|Author Name||ABE Naohito (Hitotsubashi University) /TONOGI Akiyuki (Hitotsubashi University) /WATANABE Tsutomu (Faculty Fellow, RIETI)
|Creation Date/NO.||October 2008 08-J-057|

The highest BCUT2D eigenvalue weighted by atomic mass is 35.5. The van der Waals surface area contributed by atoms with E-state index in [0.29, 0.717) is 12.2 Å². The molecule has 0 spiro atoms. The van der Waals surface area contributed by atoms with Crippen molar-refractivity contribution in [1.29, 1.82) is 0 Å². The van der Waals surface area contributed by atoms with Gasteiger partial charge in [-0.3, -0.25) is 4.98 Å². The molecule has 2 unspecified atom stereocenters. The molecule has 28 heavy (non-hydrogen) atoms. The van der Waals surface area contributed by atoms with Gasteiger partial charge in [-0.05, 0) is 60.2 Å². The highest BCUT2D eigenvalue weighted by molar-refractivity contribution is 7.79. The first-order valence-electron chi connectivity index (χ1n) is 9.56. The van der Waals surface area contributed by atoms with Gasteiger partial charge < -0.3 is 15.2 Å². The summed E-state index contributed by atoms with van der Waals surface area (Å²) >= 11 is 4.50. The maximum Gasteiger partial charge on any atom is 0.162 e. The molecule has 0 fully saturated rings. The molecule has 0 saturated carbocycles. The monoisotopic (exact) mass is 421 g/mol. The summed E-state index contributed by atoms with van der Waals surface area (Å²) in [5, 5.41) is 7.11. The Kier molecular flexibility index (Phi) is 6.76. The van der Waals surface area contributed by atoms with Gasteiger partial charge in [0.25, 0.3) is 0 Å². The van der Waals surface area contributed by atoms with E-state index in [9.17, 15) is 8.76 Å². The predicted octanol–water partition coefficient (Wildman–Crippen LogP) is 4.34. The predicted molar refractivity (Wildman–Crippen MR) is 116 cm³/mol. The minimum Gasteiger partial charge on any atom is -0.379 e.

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In this paper we present the findings set out below using a questionnaire survey of price-setting behavior covering 123 Japanese firms that produce and ship foodstuffs and miscellaneous household goods. First, approximately 90% of the firms conduct business in such a way that even if costs or demand change, they do not immediately change their shipping prices; in this regard prices are sticky. There are two reasons for this. Of the firms surveyed, 30% said that the expense necessary for collecting and processing information on prices and demand prohibited them from quickly altering prices. In addition, 30% of firms said that strategic complementarity inhibited prompt price changes. These constitute the primary causes of stickiness. On the other hand the physical costs of price changes, including menu costs, are not considered important. Second, in regard to the frequency of price changes, more than 30% of all companies have not changed shipping prices even once over the past 10 years, representing strong stickiness. This stickiness is high relative to other countries. Third, by matching responses to the questionnaire and scanner data, we examine the reaction of retail prices at the time of changes in manufacturers' shipping prices, and find no statistically significant correlation. In addition, the frequency of changes in retail prices is far greater than the frequency of changes in shipping prices. These results suggest that the majority of fluctuations in retail prices reflect the behavior not of manufacturing firms but rather of retail and wholesale firms.